Amnesty International has assessed three new videos taken inside Rakhine State as recently as Friday afternoon showing large plumes of smoke rising from Rohingya villages, one of which was already deserted, as well as satellite imagery with smoke visible over burnt-out structures.
Local sources in northern Rakhine State claim the fires were started by members of the Myanmar security forces and local vigilante mobs.
“This damning evidence from the ground and from space flies in the face of Aung Suu Kyi’s assertions to the world that what she called military ‘clearance operations’ in Rakhine State ended on 5 September.”
Tirana Hasan, Director of Crisis Response at Amnesty International.
“This damning evidence from the ground and from space flies in the face of Aung Suu Kyi’s assertions to the world that what she called military ‘clearance operations’ in Rakhine State ended on 5 September,” said Tirana Hasan, Director of Crisis Response at Amnesty International.
“Almost three weeks later, we can see in real time how there is no let-up in the campaign of violence against Rohingya in northern Rakhine State. Rohingya homes and villages continue to burn, before, during and after their inhabitants take flight in terror. Not satisfied with simply forcing Rohingya from their homes, authorities seem intent on ensuring they have no homes to return to.
“The time has come and gone for giving Myanmar’s military and political leadership the benefit of the doubt. The international community must be unequivocal in its condemnation and take effective action to halt this ethnic cleansing campaign as well as bring the perpetrators to account.”
One video, taken on 21 September near the village of Hpar Wat Chaung village, northern Maungdaw township, shows agricultural land in the foreground with a large plume of smoke rising from a settlement located amid a group of trees. A local resident told Amnesty International that Myanmar Border Guard Police (BGP) and vigilante groups started the fires in the early afternoon, and that there were further burning operations that same evening.
Amnesty International reviewed satellite imagery of Hpar Wat Chaung from 16 and 22 September. Smoke is still visible in the later image, which clearly showed the village had been set ablaze and structures standing just days earlier had been burnt to the ground. Additionally, satellite sensors detected a recent active fire in the village, further corroborating the incident.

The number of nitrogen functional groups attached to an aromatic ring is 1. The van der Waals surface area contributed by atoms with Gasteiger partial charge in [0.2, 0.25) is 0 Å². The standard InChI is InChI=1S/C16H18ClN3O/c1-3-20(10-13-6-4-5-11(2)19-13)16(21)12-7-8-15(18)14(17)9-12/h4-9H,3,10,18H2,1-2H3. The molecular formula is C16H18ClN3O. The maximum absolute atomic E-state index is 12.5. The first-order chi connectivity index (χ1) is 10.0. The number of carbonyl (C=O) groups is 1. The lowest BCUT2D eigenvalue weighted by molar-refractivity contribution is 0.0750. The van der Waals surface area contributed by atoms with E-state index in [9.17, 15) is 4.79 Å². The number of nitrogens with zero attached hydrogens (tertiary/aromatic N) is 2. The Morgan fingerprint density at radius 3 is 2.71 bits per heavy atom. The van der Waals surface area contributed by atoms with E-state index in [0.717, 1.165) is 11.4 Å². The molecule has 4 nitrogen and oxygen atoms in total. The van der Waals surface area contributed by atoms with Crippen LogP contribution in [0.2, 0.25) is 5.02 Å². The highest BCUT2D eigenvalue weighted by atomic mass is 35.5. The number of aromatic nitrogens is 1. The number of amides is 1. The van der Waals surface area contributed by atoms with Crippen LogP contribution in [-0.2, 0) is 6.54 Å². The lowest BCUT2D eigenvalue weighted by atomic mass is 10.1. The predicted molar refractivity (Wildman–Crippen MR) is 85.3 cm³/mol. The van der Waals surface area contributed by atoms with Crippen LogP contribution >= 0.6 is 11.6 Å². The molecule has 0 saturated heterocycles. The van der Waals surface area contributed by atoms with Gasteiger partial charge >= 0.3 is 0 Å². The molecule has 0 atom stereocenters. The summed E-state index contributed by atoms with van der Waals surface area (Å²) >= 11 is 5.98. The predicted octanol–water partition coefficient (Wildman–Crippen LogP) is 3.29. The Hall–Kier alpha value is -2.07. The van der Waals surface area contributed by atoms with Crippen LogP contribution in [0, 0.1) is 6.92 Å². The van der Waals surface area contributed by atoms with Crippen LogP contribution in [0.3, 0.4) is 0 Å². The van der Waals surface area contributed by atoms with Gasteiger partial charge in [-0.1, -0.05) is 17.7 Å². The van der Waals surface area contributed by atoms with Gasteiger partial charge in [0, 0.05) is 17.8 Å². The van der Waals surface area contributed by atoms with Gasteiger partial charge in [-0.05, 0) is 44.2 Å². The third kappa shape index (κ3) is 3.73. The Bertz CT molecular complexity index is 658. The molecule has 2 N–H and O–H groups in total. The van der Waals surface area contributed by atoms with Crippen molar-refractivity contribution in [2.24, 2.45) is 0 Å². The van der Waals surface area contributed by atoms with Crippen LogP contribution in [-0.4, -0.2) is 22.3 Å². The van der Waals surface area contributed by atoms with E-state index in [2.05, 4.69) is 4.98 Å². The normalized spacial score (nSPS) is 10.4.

Two more videos, taken from different angles reportedly outside Nga Yant Chaung village in Buthidaung township, show the village in flames on Friday afternoon. Activists, including a source in Rakhine State itself, have told Amnesty International that the burning began between 1:30pm and 2:00pm local time.
On 14 September, Amnesty International published irrefutable evidence of a mass-scale scorched-earth campaign across northern Rakhine State, where Myanmar security forces and vigilante mobs have been burning down entire Rohingya villages and shooting people at random as they try to flee. The violence is part of an unlawful and disproportionate response to coordinated attacks on security posts by a Rohingya armed group on 25 August.
The organisation’s analysis of active fire-detection data, satellite imagery, photographs and videos from the ground, as well as interviews with dozens of eyewitnesses in Myanmar and across the border in Bangladesh, show how an orchestrated campaign of systematic burnings has targeted Rohingya villages across northern Rakhine State.
The violence has prompted more than 429,000 people to flee to Bangladesh as refugees since 25 August. In legal terms, these are crimes against humanity – murder and deportation or forcible transfer of population.
Tens of thousands of other people – including members of Rakhine State’s other ethnic minority communities – have also been displaced as a result of the violence.